For a long time I was terribly confused and conflicted about net neutrality (and embarrassed about being uncommitted on such a core issue in my industry). On the one hand, paying more for higher quality of service is only natural and leads to better provisioning of resources and less waste. HD movie watchers can pay for low latency streaming while email users need not. Treating their packets the same is madness, even worse legislating it so. On the other hand, many people I respect including economically literate ones vociferously argue for net neutrality. And Comcast “shaping” Skype traffic scores an 88 on the Ticketmaster scale of evil.
The key to understanding this debate is recognizing the difference between anonymity and egalitarianism. A mechanism is anonymous if the outcome does not depend on the identity of the players: two players who bid the same are treated equally. It doesn’t matter what their name, age, or wealth is, what company they represent, or how they plan to use the item — all that matters is what they bid. This is a good property for almost any public marketplace that ensures fair treatment, and one worth fighting for on the Internet. AppleT&T should not block Google Voice just because it’s a threat. In fact, even without legislation, it’s almost impossible to bar anonymous participation on the Internet. Service providers can, if forced to, encrypt their packets and hide their content, origin, and purpose, making them indistinguishable from others.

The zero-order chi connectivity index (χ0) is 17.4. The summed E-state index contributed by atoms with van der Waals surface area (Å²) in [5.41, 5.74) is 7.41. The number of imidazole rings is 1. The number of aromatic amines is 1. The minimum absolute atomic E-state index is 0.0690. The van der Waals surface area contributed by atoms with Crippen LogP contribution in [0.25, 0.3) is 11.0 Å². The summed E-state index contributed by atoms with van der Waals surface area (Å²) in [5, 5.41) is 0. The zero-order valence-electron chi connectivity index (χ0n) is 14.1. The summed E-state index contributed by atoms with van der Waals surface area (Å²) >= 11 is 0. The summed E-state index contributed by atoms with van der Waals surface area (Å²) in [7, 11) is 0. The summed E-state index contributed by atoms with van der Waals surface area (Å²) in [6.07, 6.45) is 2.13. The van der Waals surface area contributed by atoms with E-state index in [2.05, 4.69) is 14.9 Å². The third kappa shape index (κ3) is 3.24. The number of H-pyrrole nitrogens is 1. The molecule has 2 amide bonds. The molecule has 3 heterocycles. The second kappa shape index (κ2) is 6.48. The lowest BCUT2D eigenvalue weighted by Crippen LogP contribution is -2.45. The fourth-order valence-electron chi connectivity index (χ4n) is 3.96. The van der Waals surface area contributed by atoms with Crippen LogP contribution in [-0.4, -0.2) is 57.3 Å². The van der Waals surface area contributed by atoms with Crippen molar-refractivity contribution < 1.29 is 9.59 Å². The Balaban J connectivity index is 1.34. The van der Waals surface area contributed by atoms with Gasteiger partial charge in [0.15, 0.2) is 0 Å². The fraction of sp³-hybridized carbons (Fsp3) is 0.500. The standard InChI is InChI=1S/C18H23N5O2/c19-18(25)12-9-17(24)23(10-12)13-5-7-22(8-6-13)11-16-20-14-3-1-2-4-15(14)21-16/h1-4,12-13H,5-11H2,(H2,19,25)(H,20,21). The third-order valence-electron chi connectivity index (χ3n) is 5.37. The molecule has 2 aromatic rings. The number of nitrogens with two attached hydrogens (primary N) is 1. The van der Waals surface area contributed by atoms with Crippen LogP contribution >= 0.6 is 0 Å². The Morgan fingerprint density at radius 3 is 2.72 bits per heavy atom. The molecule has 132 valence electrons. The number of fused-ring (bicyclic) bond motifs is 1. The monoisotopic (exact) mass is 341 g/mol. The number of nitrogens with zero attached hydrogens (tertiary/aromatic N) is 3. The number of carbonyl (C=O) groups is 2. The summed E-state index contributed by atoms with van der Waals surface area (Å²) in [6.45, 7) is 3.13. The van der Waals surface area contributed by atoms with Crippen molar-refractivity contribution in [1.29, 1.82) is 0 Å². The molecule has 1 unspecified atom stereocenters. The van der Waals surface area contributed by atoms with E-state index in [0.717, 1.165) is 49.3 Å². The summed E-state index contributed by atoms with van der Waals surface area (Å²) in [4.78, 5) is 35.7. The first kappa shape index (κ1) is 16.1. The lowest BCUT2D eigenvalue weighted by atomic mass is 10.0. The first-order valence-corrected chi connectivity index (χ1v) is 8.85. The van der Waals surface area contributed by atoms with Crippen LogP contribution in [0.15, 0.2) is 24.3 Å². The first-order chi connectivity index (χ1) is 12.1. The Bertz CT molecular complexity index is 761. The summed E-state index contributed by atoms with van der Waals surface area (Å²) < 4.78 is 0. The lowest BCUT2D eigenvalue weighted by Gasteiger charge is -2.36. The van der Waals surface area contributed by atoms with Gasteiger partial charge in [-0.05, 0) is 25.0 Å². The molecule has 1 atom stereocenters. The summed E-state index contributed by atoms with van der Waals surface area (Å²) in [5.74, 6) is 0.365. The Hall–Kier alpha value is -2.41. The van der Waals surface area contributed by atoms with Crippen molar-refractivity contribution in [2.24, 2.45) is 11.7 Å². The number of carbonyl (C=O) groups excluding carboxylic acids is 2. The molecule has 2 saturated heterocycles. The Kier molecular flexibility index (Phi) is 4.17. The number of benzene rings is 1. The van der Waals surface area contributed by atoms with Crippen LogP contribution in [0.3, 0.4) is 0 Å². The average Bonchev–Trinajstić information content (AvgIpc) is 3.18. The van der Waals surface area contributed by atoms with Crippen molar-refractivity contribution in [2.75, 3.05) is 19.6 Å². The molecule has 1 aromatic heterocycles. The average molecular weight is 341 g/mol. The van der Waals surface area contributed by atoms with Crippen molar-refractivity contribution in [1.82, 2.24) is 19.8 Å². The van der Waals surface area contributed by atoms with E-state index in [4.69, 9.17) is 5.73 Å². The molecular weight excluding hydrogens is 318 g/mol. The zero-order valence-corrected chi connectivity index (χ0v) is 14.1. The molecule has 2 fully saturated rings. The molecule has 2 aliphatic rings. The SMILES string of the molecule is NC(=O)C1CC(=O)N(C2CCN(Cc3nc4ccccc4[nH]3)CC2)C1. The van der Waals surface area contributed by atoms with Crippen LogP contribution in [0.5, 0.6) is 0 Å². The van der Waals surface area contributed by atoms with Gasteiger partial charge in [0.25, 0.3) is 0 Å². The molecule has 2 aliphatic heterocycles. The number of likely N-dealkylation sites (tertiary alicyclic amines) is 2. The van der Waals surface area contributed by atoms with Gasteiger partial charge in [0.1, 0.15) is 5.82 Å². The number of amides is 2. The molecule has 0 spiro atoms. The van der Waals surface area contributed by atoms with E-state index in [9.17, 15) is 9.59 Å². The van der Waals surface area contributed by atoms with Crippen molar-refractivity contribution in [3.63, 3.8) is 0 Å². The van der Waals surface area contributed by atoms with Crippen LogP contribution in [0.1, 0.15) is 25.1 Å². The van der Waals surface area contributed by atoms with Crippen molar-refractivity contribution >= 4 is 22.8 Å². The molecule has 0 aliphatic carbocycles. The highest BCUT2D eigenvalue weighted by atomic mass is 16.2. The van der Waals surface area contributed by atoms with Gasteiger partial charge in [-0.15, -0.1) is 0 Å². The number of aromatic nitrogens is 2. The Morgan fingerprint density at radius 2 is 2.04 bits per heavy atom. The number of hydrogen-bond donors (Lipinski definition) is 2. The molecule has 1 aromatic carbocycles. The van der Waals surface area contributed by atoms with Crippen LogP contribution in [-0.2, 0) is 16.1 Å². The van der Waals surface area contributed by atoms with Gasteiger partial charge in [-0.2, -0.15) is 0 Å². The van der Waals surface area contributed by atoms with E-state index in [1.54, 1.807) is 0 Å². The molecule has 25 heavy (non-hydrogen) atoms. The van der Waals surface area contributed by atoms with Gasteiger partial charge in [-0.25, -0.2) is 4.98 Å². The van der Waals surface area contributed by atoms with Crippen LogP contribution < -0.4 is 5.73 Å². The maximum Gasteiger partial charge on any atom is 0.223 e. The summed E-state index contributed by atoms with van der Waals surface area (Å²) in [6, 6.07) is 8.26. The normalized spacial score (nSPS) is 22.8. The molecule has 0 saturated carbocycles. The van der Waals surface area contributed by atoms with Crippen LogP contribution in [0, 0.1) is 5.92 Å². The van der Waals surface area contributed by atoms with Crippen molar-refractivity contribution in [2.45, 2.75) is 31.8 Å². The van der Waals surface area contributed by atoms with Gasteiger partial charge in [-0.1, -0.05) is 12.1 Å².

However no one would argue that everyone in a marketplace should receive identical resources. Players who bid more can and must be distinguished (for example, by winning more items) from players who bid less. So, while it’s wrong to discriminate based on identity, it’s absolutely essential to discriminate based on willingness to pay. That is the difference between an egalitarian lottery (silly) and an anonymous marketplace (good).
Somehow the net neutrality debate has confounded these two issues. I agree that any Internet constitution should include that all packets are equal regardless of their creator or purpose (charging $30 for “unlimited” data and in addition 30 cents per 160-char text message scores 72 on the ticketmasterindex). However, users or services who are willing to pay for it can and should receive higher quality. To do otherwise virtually guarantees wasting resources.
Update 2009/08/27: Mark Cuban (as always) says it well. [Via Tom Murphy]